Originally published in 1978, Richard Gombin’s book traces the recurrent attitudes in the history of the European revolutionary movement which have criticized socialist and communist parties for their authoritarian and bureaucratic tendencies, and which have stressed spontaneity and decentralization as the correct basis from which to change society.
From a critique of Marx, through to an examination of Soviet practice under Lenin, Trotsky and Stalin as a factor in the disillusionment of the left with the methods of the Russian Revolution, Gombin’s study examines the concepts of ‘workers’ councils’ as they emerged in several countries after the First World War. This comparative study develops the idea of a ‘council communism’ as opposed to a ‘party communism’ which, he suggests, is the fundamental concept in the criticism of orthodox Communism from the left.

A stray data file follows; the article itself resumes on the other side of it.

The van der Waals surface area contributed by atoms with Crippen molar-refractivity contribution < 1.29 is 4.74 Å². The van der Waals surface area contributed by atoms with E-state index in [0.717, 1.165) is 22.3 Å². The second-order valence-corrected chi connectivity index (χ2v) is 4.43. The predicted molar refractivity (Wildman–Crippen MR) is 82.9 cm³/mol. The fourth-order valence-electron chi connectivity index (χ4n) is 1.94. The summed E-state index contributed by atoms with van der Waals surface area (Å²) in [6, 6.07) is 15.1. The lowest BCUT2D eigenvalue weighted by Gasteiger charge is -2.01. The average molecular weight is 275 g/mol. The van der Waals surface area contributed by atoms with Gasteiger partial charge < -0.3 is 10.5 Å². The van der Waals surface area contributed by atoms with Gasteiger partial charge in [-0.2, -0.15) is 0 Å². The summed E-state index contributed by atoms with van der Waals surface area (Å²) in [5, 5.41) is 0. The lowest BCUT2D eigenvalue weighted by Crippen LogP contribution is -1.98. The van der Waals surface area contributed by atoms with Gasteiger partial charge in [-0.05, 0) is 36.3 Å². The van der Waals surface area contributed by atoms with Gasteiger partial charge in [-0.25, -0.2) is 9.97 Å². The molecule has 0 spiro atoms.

Table of Contents
Part 1: The Soviet state: myths and realities (1917-21) 1. The three myths and their history 2. Bolshevism and its ‘detractors’ Part 2: The radical traditions in Russia 3. The growth of Russian socialism in the nineteenth century 4. Marxism and power: and early critique Part 3: Council communism The First World War and the emergence of new forms of workers’ struggle 5. From left-wing radicalism to left-wing communism 6. Council communism and party communism Part 4. The critique of Marxian reification